The LibTelCo boss assured that at no point in the transaction any compromise was made to shortchange the Government or the people of Liberia and that work is in progress with reputable international advisory firms to begin the development of what investment bankers call Information Memorandum. This, he says, is critical for part of the next steps in LibTelCo’s life once the acquisition is concluded.

Exhaustive Due Diligence From all indications, LibTelCo did not enter into the acquisition deal with Novafone blindfolded. “We did our homework, and while not all of what one does is perfect, we put in place a team of competent Liberian experts to help review and meet our objectives getting the best outcome for the corporation and the country” says Muah, adding, “We enlisted Baker and Tilly to review the assets and liabilities;and we enlisted Heritage Law Partners to conduct a full legal due diligence of the corporation and its owners. Those reports are back and we passed on our due diligence to the PPCC for its review.”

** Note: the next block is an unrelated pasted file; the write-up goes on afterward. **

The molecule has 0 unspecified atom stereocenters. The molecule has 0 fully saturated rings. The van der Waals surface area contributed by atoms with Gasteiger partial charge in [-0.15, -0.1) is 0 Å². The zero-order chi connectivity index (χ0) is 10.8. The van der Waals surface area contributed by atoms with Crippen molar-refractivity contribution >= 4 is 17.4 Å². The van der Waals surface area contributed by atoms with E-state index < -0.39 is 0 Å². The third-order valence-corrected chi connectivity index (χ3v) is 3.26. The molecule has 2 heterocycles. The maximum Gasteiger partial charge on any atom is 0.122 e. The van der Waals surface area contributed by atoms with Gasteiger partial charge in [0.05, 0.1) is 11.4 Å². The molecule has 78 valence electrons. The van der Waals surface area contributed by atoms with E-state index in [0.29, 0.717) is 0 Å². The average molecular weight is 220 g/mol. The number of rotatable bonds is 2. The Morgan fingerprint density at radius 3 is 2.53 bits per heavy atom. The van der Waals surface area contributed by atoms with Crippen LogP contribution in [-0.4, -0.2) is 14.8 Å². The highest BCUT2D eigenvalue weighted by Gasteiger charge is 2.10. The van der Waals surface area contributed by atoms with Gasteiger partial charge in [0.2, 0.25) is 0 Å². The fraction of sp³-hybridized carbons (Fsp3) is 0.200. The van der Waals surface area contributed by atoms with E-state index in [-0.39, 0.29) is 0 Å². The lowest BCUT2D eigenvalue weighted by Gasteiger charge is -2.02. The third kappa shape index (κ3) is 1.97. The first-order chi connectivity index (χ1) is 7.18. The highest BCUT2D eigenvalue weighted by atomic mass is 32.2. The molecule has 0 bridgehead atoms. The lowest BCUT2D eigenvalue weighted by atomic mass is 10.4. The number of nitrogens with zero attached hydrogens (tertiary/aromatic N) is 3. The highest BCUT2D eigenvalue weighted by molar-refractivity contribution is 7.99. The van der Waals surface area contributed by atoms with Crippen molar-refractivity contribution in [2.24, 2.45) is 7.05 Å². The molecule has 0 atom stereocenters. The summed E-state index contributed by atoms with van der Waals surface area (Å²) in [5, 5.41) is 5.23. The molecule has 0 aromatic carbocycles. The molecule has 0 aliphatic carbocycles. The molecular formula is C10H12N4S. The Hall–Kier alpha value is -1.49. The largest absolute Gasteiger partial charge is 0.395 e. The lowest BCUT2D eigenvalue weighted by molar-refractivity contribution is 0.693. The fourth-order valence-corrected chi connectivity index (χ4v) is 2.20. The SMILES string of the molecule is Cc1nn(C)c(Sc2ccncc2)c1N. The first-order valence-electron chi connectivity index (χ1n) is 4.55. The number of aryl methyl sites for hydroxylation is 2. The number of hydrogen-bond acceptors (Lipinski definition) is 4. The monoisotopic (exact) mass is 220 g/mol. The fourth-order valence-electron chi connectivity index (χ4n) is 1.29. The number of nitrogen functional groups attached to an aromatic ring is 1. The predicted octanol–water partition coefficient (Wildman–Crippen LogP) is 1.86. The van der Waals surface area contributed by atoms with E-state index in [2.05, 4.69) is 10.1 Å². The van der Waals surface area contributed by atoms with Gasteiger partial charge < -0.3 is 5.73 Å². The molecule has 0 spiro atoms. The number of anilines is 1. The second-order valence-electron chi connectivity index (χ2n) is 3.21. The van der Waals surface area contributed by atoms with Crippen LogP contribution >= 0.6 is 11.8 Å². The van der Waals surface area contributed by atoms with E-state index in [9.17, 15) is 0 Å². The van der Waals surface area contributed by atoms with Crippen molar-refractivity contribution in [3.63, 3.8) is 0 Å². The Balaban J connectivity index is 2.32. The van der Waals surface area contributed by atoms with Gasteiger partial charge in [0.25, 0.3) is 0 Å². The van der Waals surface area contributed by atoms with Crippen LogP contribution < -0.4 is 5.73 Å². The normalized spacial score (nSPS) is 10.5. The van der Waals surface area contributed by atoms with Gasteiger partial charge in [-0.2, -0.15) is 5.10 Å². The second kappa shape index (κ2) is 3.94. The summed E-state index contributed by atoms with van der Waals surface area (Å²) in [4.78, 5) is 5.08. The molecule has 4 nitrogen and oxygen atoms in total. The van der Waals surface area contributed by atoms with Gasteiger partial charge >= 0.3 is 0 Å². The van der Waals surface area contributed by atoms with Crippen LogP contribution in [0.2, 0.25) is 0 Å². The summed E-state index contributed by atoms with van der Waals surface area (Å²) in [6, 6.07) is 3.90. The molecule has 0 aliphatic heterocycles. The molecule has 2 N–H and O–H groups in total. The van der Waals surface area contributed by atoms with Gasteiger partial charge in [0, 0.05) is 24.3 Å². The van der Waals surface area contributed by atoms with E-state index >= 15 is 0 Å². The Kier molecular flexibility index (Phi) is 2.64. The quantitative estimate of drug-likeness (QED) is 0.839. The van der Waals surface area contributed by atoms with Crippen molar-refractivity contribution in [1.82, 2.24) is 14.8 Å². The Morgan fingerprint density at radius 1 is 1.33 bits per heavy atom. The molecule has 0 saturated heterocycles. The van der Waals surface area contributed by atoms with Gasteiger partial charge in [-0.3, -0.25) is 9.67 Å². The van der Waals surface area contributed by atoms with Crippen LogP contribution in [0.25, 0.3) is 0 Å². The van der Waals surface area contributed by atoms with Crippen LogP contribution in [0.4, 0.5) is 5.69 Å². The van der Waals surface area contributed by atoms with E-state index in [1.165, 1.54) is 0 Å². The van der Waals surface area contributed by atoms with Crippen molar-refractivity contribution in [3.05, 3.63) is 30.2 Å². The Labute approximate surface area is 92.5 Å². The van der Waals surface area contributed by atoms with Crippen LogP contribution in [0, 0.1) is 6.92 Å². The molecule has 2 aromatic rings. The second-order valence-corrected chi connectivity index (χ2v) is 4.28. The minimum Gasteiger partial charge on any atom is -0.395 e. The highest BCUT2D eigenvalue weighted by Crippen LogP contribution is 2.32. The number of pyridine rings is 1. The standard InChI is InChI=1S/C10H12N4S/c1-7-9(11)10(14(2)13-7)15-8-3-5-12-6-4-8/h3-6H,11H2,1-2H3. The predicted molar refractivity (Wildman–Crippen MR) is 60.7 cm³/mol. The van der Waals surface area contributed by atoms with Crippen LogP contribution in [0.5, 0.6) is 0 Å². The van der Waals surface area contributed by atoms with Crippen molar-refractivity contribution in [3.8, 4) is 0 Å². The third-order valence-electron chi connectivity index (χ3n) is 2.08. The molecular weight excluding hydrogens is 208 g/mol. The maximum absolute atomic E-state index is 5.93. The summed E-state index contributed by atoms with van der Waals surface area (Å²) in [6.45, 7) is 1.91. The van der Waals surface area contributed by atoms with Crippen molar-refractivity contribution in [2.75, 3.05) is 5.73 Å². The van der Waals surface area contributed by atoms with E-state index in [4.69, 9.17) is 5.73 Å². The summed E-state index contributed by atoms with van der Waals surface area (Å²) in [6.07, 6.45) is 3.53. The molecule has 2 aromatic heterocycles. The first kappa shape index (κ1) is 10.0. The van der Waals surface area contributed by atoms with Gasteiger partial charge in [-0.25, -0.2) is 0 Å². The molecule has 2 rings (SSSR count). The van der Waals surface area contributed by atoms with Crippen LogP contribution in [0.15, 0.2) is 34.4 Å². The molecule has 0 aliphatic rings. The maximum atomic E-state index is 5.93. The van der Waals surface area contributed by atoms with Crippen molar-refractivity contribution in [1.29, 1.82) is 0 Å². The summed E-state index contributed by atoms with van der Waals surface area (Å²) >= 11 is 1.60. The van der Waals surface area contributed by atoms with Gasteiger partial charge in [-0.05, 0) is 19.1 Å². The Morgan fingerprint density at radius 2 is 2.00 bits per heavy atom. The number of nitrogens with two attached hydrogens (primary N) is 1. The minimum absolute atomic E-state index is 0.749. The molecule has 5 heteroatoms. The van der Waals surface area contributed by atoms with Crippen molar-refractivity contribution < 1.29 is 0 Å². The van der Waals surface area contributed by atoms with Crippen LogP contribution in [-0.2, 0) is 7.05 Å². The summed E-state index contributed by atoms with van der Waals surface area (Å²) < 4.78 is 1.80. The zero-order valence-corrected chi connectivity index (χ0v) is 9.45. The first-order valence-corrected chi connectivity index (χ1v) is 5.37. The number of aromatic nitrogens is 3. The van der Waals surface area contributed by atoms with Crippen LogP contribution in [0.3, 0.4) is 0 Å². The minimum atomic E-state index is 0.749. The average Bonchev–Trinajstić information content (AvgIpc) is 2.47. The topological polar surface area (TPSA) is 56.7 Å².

Commenting further, Muah said LibTelCo also engaged the Government key decision makers on the Debt Management Committee and the Economic Management Team to ensure the proposal made sense.

Making Sense of the Deal – The Rationale “The question that lingered was whether to sell LibTelCo today for about $15 million pittance and pay some liabilities and the Government could net about $10 million for an asset that has even greater potential than oil and gas; try to build from scratch an operational network to reach the scope of the smallest competitor, Novafone for about $35 million over a two-year period, or negotiate and acquire an operational network,” Muah averred.

The deal was straight-forward.“Our understanding of the Lonestar/MTN deal, was that the core network equipment was not part of the deal, and that Lonestar was willing to leave the modern core equipment, and again just buy Novafone out of competition for about $16-18 million dollars, ignoring loss of jobs and the network equipment valued at $9 million. This would put the value of Novafone, at worse case $25 million or ideal case $27 million. We agreed for a value of $24 million. A million less than the worse case buyout scenario,” says Muah.